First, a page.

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The number of average tweets per day fell for 16 of the 20 persons. Anand Mahindra (above) and Harsh Mariwala were the two exceptions in the Indian set, and Michael Bloomberg and Hans Vestberg in the global set.
The number of average tweets per day fell for 16 of the 20 persons. Anand Mahindra (above) and Harsh Mariwala were the two exceptions in the Indian set, and Michael Bloomberg and Hans Vestberg in the global set.

Business leaders tweet less post-lockdown, focus on coronavirus drops

  • Most of the 20 business leaders whose Twitter activity is tracked by Mint now tweet less often than the lockdown days. But Indian leaders remain different from global ones in certain traits

Top business leaders in India as well as the world tweet less often now than they did during the hard lockdown period of March to June, a deep dive into their Twitter activity shows. Tweets about the coronavirus appear less frequently on these businesspersons’ timelines than they did during the lockdown.

But Indian business leaders differ from their global peers in certain ways. As we found in a similar analysis in July, Indians on the list are still more active on Twitter, get less traction, comment on a far wider range of topics, but shy away from taking positions on polarizing matters of socio-political significance.

The latest analysis covers 13,233 tweets and retweets by a set of 10 Indian and 10 global business leaders in the five-month period from 25 June to 24 November. The Twitter activity of these 20 leaders is tracked by Mint’s Business Twitter Dashboard every Wednesday.


The study in July, when the dashboard was launched, had covered tweets of these 20 individuals during the three-month period of 25 March to 24 June, a period characterised by lockdowns of different hues across the world. At that time, a point of commonality between top Indian and global businesspersons was the prominent mindspace the coronavirus occupied.

The post-lockdown decline in Twitter activity can be observed across the board in both sets of business leaders. The number of average tweets per day fell for 16 of the 20 persons. Anand Mahindra and Harsh Mariwala were the two exceptions in the Indian set, and Michael Bloomberg and Hans Vestberg in the global set.

Even the traction that tweets by business leaders received fell as compared to the lockdown period. For the global set, the average retweets per tweet fell 22%. For the Indian set, it declined by 28%.


The other notable change was what these individuals were tweeting about. During the lockdown period, the coronavirus accounted for 20% of the tweets by Indian leaders and 24% of global leaders. In the post-lockdown period though, this fell to 13% for Indian leaders and 18% for global ones.


During the post-lockdown period, as the narrative shifted from disease to recovery, a greater share of the tweets of Indian leaders dwelled on government policies. But most of these tweets were of the nature of general observation or they merely amplified policy decisions, rather than serving as a critique of the government’s performance and response.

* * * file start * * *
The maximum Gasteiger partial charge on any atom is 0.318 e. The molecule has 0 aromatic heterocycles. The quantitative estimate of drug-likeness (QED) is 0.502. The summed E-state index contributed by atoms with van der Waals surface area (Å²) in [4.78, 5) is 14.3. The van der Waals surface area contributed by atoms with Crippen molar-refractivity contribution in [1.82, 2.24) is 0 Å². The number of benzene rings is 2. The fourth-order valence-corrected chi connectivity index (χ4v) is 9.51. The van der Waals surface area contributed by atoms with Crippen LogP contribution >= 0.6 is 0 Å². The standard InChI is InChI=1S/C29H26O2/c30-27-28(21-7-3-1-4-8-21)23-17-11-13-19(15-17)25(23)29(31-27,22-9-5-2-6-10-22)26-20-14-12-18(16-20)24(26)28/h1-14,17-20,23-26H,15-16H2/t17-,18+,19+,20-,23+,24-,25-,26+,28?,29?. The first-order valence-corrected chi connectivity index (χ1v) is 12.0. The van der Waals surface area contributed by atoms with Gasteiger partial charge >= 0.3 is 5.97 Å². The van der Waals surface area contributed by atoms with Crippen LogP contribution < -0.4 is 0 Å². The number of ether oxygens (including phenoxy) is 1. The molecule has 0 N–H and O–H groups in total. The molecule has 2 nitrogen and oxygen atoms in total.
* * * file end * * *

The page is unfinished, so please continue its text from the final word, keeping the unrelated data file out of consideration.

For example, none of the 10 Indian businesspersons made a mention of the 24% drop in India’s gross domestic product (GDP) in the June-ended quarter. None provided a critique of the various components of the stimulus package announced by the Centre.

Global leaders, meanwhile, did not dwell much on government policies, whether during the lockdown or after. Instead, they focused on their own companies in their tweets, as they had done in the period of our previous analysis. As many as 75% of Sundar Pichai’s tweets were related to Google, the tech giant he heads. Similarly, 48% of Tim Cook’s tweets were about Apple, and 42% of Elon Musk’s tweets were about Tesla and SpaceX.

In comparison, Anand Mahindra, who is fairly prolific and diversified in his Twitter activity, mentioned Mahindra companies in only about 29% of his tweets. For others such as Uday Kotak and Kiran Mazumdar-Shaw, the focus on their own companies was even lower, preferring as they did to talk about the coronavirus.


Nine of the 10 global leaders in our list are Americans, and some of them also dwelled on significant socio-political events that transpired during this period in the US. This included the election of Democratic Party nominee Joe Biden as the next president of the US. Or, Kamala Harris becoming the first woman vice-president. Or, the deaths of John Lewis, a black civil rights activist and politician, and Ruth Bader Ginsburg, the second woman judge in the US Supreme Court who wrote some seminal judgments.

Some of these mentions were also among the tweets that received the maximum retweets. In general, the most retweeted tweets for Indian businesspersons covered a topic of lesser significance in a larger socio-political context. And this strand of thought extended to the overall discourse they initiated and shaped on Twitter.


For all their standing, Indian business leaders are still tentative when it comes to taking positions on important socio-political issues, where they run the risk of inviting criticism from the public and retribution from the establishment. This was the case six months ago. This remains the case now.

This is the first of a two-part series on the Twitter activity of prominent personalities this year. www.howindialives.com is a database and search engine for public data

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